You need a good game designer to create a new version that makes sense.

Also dpreview- please. Play Mario and understand video games / video game design a little better.

I don't really know what you mean Raist3d. I imagine millions of families would pay good money for this kind of experience. It would turn every garden into an infinitely exciting play castle. Sure there could be other games demoed, but Mario is such a fun character with great music, it is a good way to build interest. I remember playing sword fighting with a stick as a child. Imagine Prince of Persia or Ghouls and Goblins in the backyard! I would not advocate play in public though, too much risk of death by car, train or whatever.

Also I really like the idea of the graphics card not needing to recreate reality, since for example the trees and the grass are already there in real life. I can see AR being used in special paid-for experiences. If properly integrated into a purpose-built zone / garden / building, you could have something very special. Perhaps this could be the basis for a new theme park or next-gen arcade.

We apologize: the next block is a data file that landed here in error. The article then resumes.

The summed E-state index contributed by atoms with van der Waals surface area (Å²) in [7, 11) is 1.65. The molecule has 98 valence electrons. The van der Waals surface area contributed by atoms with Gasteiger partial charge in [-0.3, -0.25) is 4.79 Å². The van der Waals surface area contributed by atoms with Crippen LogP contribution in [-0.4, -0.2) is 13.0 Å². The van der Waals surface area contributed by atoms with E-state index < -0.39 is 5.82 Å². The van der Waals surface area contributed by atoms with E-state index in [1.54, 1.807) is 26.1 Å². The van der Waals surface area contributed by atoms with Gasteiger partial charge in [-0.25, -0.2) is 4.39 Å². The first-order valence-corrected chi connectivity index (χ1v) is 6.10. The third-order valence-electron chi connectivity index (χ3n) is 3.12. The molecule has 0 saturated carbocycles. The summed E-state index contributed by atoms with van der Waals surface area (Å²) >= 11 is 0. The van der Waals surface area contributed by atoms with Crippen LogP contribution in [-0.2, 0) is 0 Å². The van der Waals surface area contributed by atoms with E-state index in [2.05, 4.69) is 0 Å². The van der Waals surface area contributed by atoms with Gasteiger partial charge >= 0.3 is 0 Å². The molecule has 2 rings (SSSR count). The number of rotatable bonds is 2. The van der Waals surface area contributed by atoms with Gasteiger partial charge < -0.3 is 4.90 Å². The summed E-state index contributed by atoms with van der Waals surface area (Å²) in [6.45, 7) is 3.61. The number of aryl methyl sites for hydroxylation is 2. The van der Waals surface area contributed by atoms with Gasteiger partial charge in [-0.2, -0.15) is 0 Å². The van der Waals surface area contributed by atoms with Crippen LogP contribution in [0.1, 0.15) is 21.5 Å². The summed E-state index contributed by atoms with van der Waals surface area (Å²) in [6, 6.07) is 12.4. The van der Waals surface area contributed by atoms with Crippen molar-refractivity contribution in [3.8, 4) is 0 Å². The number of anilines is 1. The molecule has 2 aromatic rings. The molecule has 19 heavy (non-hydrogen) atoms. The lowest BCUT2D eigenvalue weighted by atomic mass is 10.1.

Link | Posted on Jun 24, 2017 at 11:25 UTC
In reply to:

Neez: The 32 vs 64bit architecture doesn't make much of a difference for most people. It's the fact that the Annapurna cpu is an ARM processor vs the intel which is x86. This make a huge difference because apps have to be written for either. ARM is much more limited in apps, it has nothing to do with business apps are mentioned on this review, the app store is far more limited in general.